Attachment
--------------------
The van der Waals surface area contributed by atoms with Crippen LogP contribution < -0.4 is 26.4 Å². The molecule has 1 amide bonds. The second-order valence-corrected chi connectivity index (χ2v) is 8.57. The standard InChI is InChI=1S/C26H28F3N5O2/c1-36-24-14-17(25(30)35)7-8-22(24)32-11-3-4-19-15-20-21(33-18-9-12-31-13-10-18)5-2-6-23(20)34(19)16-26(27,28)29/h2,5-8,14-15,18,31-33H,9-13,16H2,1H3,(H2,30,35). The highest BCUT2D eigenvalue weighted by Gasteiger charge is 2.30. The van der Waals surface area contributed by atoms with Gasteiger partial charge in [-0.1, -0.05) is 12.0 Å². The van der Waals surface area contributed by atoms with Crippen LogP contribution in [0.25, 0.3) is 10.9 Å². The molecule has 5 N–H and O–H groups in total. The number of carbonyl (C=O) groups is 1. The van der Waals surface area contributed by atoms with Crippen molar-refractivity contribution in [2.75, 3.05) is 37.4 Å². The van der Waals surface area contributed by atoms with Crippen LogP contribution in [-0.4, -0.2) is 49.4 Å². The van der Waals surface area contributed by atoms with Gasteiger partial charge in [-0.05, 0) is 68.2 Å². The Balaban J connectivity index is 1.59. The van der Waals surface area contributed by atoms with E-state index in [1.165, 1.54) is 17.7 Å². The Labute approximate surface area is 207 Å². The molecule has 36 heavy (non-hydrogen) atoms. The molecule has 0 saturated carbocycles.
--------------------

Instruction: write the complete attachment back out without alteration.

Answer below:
The van der Waals surface area contributed by atoms with Crippen LogP contribution < -0.4 is 26.4 Å². The molecule has 1 amide bonds. The second-order valence-corrected chi connectivity index (χ2v) is 8.57. The standard InChI is InChI=1S/C26H28F3N5O2/c1-36-24-14-17(25(30)35)7-8-22(24)32-11-3-4-19-15-20-21(33-18-9-12-31-13-10-18)5-2-6-23(20)34(19)16-26(27,28)29/h2,5-8,14-15,18,31-33H,9-13,16H2,1H3,(H2,30,35). The highest BCUT2D eigenvalue weighted by Gasteiger charge is 2.30. The van der Waals surface area contributed by atoms with Gasteiger partial charge in [-0.1, -0.05) is 12.0 Å². The van der Waals surface area contributed by atoms with Crippen LogP contribution in [0.25, 0.3) is 10.9 Å². The molecule has 5 N–H and O–H groups in total. The number of carbonyl (C=O) groups is 1. The van der Waals surface area contributed by atoms with Crippen molar-refractivity contribution in [2.75, 3.05) is 37.4 Å². The van der Waals surface area contributed by atoms with Crippen LogP contribution in [-0.4, -0.2) is 49.4 Å². The van der Waals surface area contributed by atoms with Gasteiger partial charge in [-0.05, 0) is 68.2 Å². The Balaban J connectivity index is 1.59. The van der Waals surface area contributed by atoms with E-state index in [1.165, 1.54) is 17.7 Å². The Labute approximate surface area is 207 Å². The molecule has 36 heavy (non-hydrogen) atoms. The molecule has 0 saturated carbocycles.